It is common knowledge that my favorite word in the whole wide world is "mitten." It is just one of those words that is so much fun to say, and it also conjures up a cozy image. Mitten, mitten, mitten. The problem with me and mittens though is that I couldn't find mine after all the moving. It snowed the other morning and I biked to work in the snow. Barehanded. It was, to say the least, chilling. Rita's Mom had been visiting us a couple weeks before that and she knits like a fiend. I called her up and left a message saying that it was snowing, my hands were cold and I needed to knit mittens pronto. She not only sent me a mitten pattern, she sent me mittens! And these are some real kick butt mittens. Gray wool, big enough and felted. The felting gives them serious thickness, and I can also attest after wearing them biking tonight that it also makes them relatively windproof. Plus, she made the cuff part long enough that it extends over the back of my hands when my arms are stretched out over the bike. I was actually quite cranky that when I got them, it had warmed up again and I couldn't wear them. So I welcomed today's cold snap with open arms. And mittened hands. Mmmmmmmmmmm. Mittens!

Monday, November 03, 2003

In Which Our Heroine Opts Not to Become a Lutheran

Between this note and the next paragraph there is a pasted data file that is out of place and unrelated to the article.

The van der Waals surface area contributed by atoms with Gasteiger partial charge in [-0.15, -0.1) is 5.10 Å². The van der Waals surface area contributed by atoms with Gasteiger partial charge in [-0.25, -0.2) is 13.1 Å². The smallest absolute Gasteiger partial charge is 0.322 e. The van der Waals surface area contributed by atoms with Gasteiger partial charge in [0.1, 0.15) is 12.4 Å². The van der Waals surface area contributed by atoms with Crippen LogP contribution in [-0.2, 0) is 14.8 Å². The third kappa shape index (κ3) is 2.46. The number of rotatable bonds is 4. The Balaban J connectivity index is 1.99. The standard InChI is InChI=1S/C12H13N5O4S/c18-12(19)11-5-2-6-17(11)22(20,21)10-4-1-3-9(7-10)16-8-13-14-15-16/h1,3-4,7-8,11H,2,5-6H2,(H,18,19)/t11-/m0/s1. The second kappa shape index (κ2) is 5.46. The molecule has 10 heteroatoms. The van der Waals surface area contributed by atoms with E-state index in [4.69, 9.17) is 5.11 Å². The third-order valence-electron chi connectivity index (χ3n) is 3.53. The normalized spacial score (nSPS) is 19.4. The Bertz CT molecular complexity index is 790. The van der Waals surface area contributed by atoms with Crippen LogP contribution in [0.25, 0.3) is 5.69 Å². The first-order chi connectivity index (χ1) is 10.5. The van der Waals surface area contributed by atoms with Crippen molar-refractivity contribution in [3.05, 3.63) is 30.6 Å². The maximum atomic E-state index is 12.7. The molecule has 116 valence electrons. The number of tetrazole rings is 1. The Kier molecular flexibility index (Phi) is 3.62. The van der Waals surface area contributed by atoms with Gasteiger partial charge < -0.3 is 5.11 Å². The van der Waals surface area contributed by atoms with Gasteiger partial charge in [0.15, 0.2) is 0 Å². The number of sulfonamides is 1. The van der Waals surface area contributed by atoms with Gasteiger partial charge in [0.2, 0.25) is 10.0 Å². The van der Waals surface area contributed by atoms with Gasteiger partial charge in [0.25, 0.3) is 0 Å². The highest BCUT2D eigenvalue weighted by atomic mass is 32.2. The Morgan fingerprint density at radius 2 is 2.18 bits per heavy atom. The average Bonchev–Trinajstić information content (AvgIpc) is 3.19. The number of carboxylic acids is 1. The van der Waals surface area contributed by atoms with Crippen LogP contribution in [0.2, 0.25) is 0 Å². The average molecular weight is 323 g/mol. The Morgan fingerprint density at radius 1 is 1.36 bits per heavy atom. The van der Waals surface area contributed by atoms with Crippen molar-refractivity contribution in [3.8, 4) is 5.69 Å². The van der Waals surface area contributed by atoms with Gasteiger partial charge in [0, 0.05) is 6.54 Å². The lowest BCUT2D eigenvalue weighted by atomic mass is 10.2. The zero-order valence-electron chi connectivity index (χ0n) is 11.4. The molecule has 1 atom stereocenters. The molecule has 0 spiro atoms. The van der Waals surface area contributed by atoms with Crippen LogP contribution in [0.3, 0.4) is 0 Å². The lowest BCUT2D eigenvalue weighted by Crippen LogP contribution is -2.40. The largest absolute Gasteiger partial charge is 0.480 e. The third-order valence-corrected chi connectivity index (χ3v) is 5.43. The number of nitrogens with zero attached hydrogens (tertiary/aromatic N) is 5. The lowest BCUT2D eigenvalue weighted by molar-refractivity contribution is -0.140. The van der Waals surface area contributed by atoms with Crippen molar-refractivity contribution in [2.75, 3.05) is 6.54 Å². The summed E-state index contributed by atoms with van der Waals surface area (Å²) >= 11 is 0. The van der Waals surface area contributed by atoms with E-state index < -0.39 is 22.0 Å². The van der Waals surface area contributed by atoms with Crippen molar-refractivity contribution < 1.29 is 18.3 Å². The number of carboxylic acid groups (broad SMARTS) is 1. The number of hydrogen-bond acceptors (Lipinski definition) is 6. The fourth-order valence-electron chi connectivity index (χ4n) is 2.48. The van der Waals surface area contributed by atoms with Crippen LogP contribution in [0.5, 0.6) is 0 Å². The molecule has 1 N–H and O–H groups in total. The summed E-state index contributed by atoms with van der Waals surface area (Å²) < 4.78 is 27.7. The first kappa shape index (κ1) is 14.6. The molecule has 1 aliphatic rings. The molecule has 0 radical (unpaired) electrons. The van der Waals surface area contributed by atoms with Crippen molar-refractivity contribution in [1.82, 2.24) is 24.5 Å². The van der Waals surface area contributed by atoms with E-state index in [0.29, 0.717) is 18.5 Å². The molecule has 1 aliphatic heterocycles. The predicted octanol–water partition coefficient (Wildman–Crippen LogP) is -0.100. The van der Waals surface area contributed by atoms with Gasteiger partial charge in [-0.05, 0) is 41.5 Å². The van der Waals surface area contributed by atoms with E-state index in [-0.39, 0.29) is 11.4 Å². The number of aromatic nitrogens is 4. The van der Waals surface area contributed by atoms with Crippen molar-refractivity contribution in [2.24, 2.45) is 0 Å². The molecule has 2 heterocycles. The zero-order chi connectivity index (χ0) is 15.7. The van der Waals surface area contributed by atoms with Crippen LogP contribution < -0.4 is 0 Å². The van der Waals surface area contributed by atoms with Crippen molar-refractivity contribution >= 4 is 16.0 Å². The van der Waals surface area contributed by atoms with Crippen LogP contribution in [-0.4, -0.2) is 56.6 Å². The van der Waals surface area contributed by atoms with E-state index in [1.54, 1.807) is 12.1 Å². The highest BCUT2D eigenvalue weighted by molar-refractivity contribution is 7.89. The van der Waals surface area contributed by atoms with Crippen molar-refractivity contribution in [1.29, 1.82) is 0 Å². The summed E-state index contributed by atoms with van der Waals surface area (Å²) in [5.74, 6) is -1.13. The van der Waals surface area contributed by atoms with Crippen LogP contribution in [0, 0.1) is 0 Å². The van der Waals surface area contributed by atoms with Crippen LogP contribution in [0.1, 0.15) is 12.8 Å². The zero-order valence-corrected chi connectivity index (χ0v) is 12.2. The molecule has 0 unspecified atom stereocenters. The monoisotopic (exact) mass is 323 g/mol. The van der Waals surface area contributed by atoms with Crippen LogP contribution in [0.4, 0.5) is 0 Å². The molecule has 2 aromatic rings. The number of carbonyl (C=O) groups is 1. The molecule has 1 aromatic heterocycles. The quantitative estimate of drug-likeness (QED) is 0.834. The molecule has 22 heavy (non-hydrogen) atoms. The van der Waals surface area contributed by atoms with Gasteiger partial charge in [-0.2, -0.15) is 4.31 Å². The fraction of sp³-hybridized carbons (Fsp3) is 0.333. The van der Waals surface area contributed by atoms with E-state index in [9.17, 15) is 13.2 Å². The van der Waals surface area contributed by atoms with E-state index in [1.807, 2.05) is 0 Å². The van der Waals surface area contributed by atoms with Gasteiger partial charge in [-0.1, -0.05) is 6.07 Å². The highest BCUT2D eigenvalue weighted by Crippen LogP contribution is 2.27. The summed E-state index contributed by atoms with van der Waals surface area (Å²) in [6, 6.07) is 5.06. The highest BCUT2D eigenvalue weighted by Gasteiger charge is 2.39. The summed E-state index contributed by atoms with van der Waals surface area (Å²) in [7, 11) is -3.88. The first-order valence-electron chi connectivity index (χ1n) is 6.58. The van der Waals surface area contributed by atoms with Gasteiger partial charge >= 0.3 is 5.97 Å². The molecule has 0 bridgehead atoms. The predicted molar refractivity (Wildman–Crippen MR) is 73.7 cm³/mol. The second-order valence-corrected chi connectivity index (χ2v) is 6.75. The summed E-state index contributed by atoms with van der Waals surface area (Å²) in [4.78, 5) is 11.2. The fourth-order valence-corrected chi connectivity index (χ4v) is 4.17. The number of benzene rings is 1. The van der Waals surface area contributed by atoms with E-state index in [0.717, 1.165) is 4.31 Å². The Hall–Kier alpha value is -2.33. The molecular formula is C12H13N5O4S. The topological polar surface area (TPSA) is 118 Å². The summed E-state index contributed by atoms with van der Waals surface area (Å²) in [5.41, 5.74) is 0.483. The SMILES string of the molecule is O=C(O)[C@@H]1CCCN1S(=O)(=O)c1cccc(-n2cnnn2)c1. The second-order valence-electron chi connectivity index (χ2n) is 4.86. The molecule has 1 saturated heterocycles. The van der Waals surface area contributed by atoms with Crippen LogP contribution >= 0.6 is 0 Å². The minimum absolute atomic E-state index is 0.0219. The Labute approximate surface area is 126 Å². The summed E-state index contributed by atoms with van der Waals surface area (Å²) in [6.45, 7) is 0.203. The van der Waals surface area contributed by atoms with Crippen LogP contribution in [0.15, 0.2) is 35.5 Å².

I am surrounded by avid Lutherans. Not that I'd consider the breed a particularly evangelical bunch, but my roommate is a Lutheran, her mother is a "good little Lutheran" and our friend Graham is a Lutheran who as soon as he gets his act in gear (which may be sooner now that he has successfully acheived the banning of smoking throughout large portions of the Commonwealth of Massachusetts) is heading to Divinity School to become the first Lutheran Pope. Rita and Graham go to the same church here in Cambridge, and hardly suprisingly it is a Lutheran Church. Yesterday was "Friendship Sunday" which is basically where you bring your friends to church. I was willing to go, Lutheranism not being so far from Anglicanism, and once Graham offered to take me to lunch afterwards, I found I was more than willing to worship for food. (Does this tie in with my food and faith paper? Hmmmmmmmmm, maybe.) So with less than an hour to go, I bounded into Rita's room, woke her up and informed her we had to go worship. She was less than enthused, which was a little suprising seeing as she was co-chair of Friendship Sunday, but I did wake her up, so maybe it wasn't quite so suprising. Rita takes a bit to get going in the morning. But once she was up, she was adamant we had to go because "It isn't like Greek orthodox. These Germans need to be on *time.*" So sprinting out of the house, we got there just in the nick of time, whapped Graham in the back of his head to get his attention and make him come sit with us, and I rapidly discovered that friendship Sunday was to be all about ......